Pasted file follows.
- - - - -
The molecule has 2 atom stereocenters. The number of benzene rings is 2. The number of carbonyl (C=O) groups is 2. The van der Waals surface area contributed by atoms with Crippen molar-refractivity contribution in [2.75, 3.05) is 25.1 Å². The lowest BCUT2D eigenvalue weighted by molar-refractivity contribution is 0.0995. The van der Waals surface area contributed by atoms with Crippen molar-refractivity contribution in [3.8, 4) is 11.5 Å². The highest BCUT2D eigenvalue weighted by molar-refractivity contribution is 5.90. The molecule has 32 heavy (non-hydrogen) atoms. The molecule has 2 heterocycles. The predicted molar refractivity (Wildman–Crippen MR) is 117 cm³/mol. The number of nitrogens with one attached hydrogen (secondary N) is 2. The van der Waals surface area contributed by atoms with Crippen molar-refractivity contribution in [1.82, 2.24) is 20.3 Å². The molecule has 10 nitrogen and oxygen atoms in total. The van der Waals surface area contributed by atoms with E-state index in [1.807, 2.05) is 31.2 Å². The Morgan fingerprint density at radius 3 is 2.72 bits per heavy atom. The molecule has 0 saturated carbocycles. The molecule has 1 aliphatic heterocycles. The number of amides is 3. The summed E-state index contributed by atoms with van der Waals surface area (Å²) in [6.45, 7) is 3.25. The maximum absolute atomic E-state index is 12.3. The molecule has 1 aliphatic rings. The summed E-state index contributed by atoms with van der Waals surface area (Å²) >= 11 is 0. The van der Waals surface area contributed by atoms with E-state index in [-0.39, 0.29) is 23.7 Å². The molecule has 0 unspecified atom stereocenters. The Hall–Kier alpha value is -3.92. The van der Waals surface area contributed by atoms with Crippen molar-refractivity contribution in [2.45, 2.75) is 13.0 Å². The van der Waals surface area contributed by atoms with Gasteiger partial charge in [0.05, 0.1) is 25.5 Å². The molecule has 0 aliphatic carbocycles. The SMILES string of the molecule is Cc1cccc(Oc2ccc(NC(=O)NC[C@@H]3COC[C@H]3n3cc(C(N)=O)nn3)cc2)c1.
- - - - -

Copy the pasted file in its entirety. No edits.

The molecule has 2 atom stereocenters. The number of benzene rings is 2. The number of carbonyl (C=O) groups is 2. The van der Waals surface area contributed by atoms with Crippen molar-refractivity contribution in [2.75, 3.05) is 25.1 Å². The lowest BCUT2D eigenvalue weighted by molar-refractivity contribution is 0.0995. The van der Waals surface area contributed by atoms with Crippen molar-refractivity contribution in [3.8, 4) is 11.5 Å². The highest BCUT2D eigenvalue weighted by molar-refractivity contribution is 5.90. The molecule has 32 heavy (non-hydrogen) atoms. The molecule has 2 heterocycles. The predicted molar refractivity (Wildman–Crippen MR) is 117 cm³/mol. The number of nitrogens with one attached hydrogen (secondary N) is 2. The van der Waals surface area contributed by atoms with Crippen molar-refractivity contribution in [1.82, 2.24) is 20.3 Å². The molecule has 10 nitrogen and oxygen atoms in total. The van der Waals surface area contributed by atoms with E-state index in [1.807, 2.05) is 31.2 Å². The Morgan fingerprint density at radius 3 is 2.72 bits per heavy atom. The molecule has 0 saturated carbocycles. The molecule has 1 aliphatic heterocycles. The number of amides is 3. The summed E-state index contributed by atoms with van der Waals surface area (Å²) in [6.45, 7) is 3.25. The maximum absolute atomic E-state index is 12.3. The molecule has 1 aliphatic rings. The summed E-state index contributed by atoms with van der Waals surface area (Å²) >= 11 is 0. The van der Waals surface area contributed by atoms with E-state index in [-0.39, 0.29) is 23.7 Å². The molecule has 0 unspecified atom stereocenters. The Hall–Kier alpha value is -3.92. The van der Waals surface area contributed by atoms with Crippen molar-refractivity contribution in [2.45, 2.75) is 13.0 Å². The van der Waals surface area contributed by atoms with Gasteiger partial charge in [0.05, 0.1) is 25.5 Å². The molecule has 0 aliphatic carbocycles. The SMILES string of the molecule is Cc1cccc(Oc2ccc(NC(=O)NC[C@@H]3COC[C@H]3n3cc(C(N)=O)nn3)cc2)c1.